Black Lives Matter is a movement formed to address systemic racism and violence against people of color. It stems from police brutality acquittals in our country. I believe in the right to protest, and know that this cause is a worthy one, but feel the message became overshadowed by the violence, riots, looting, and destroying of personal and public property in places like Portland. The focus moved to, “how can they destroy these cities,” instead of, “how can we fix the problem.”
I don’t think calls to defund our police are the answer as you can see in cities where they tried this and crime skyrocketed. I feel if we continue to blame all police officers for the actions of a few they will not want to continue to serve. I already know of good police officers leaving because of what is happening all over the country.I don’t have an answer as to how to fix this international problem. I feel locally, we need to make sure we have a ZERO tolerance approach to dealing with anyone who uses hate to cause harm to another person. You have probably heard the saying “No one hates a bad cop as much as a good cop”. I believe that is true. I believe we have good leadership locally and our police departments do a good job of getting rid of bad employees. I believe there is a long term fix. We must teach our children to love one another and to treat everyone with respect no matter what race, background, etc.“No one is born hating another person because of the color of his skin, or his background, or his religion. People must learn to hate, and if they can learn to hate, they can be taught to love, for love comes more naturally to the human heart than its opposite.” — Nelson MandelaRandall Harriman, Ward 1, Position 2 Candidate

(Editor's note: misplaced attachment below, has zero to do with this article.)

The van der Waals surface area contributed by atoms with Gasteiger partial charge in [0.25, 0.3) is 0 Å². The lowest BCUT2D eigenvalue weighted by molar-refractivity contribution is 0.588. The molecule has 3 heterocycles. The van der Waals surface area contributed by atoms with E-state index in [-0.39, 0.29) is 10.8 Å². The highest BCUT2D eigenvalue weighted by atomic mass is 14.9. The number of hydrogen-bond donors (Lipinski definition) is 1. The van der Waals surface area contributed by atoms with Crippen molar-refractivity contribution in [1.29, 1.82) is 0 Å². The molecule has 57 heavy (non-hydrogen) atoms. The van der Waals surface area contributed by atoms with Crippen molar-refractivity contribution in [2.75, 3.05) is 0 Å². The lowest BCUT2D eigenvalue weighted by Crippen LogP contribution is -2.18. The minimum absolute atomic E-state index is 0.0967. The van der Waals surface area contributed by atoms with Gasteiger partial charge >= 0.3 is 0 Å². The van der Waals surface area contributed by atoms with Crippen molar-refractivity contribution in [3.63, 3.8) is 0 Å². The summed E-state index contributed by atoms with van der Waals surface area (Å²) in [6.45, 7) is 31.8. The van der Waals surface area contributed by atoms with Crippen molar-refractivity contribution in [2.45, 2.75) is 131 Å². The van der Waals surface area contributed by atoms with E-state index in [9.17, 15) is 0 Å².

Rick Evans: There are two situations in Springdale that we are currently dealing with and have to continue to address. 1) Mitigating the effect COVID-19 has on our community. We have authorized almost $1M in funding (from Federal funds) to Springdale non-profits that have brought tremendous assistance to our residents during this pandemic including the Marshallese Education Initiative (MEI), CASA of NWA, Returning Home, and many more. 2) Managing our robust growth. Springdale’s sales tax is up almost 9% this year and we are expanding infrastructure at a rapid pace which means we have to properly manage the growth so it’s healthy growth.
Springdale has one of the strongest economies in Arkansas this year as we are the only large city that hasn’t had a single month with a loss in tax revenue. I’m proud of the efforts we’ve made to stay strong economically during the pandemic and that we continue to see so many developments going full speed ahead.
The formal organization Black Lives Matter is a Marxist organization that has promoted defunding the police and is against capitalism, which has lifted more people from poverty than any other system in the world. I believe that individual Black lives matter and that the cause was hijacked by the formal organization and ANTIFA.Rick Evans, Ward 2, Position 2